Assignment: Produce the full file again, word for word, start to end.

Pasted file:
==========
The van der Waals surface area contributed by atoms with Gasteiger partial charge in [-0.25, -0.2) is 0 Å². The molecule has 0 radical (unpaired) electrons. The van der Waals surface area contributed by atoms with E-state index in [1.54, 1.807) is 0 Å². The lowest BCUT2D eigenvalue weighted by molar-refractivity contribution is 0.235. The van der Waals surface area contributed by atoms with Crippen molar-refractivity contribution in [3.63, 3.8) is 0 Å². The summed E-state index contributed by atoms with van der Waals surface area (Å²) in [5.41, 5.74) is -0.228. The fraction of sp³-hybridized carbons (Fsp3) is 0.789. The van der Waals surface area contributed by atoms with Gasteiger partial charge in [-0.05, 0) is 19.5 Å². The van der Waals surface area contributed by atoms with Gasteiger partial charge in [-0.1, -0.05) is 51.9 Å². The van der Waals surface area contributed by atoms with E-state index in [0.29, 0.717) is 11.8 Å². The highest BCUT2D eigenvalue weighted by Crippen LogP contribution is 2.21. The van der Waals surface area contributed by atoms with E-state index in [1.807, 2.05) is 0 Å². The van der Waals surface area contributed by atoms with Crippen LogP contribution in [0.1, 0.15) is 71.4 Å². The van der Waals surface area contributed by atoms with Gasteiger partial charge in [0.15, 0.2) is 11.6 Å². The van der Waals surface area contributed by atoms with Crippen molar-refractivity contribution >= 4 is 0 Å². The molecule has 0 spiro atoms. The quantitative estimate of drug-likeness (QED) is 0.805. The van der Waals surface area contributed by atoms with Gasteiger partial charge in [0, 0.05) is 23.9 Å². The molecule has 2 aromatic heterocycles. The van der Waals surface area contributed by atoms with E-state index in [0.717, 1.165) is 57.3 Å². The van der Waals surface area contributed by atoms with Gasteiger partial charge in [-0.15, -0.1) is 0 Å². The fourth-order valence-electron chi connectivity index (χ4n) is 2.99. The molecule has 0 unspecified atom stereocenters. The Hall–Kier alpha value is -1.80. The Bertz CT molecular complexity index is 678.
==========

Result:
The van der Waals surface area contributed by atoms with Gasteiger partial charge in [-0.25, -0.2) is 0 Å². The molecule has 0 radical (unpaired) electrons. The van der Waals surface area contributed by atoms with E-state index in [1.54, 1.807) is 0 Å². The lowest BCUT2D eigenvalue weighted by molar-refractivity contribution is 0.235. The van der Waals surface area contributed by atoms with Crippen molar-refractivity contribution in [3.63, 3.8) is 0 Å². The summed E-state index contributed by atoms with van der Waals surface area (Å²) in [5.41, 5.74) is -0.228. The fraction of sp³-hybridized carbons (Fsp3) is 0.789. The van der Waals surface area contributed by atoms with Gasteiger partial charge in [-0.05, 0) is 19.5 Å². The van der Waals surface area contributed by atoms with Gasteiger partial charge in [-0.1, -0.05) is 51.9 Å². The van der Waals surface area contributed by atoms with E-state index in [0.29, 0.717) is 11.8 Å². The highest BCUT2D eigenvalue weighted by Crippen LogP contribution is 2.21. The van der Waals surface area contributed by atoms with E-state index in [1.807, 2.05) is 0 Å². The van der Waals surface area contributed by atoms with Crippen LogP contribution in [0.1, 0.15) is 71.4 Å². The van der Waals surface area contributed by atoms with Gasteiger partial charge in [0.15, 0.2) is 11.6 Å². The van der Waals surface area contributed by atoms with Crippen molar-refractivity contribution >= 4 is 0 Å². The molecule has 0 spiro atoms. The quantitative estimate of drug-likeness (QED) is 0.805. The van der Waals surface area contributed by atoms with Gasteiger partial charge in [0, 0.05) is 23.9 Å². The molecule has 2 aromatic heterocycles. The van der Waals surface area contributed by atoms with E-state index in [0.717, 1.165) is 57.3 Å². The van der Waals surface area contributed by atoms with Gasteiger partial charge in [-0.15, -0.1) is 0 Å². The fourth-order valence-electron chi connectivity index (χ4n) is 2.99. The molecule has 0 unspecified atom stereocenters. The Hall–Kier alpha value is -1.80. The Bertz CT molecular complexity index is 678.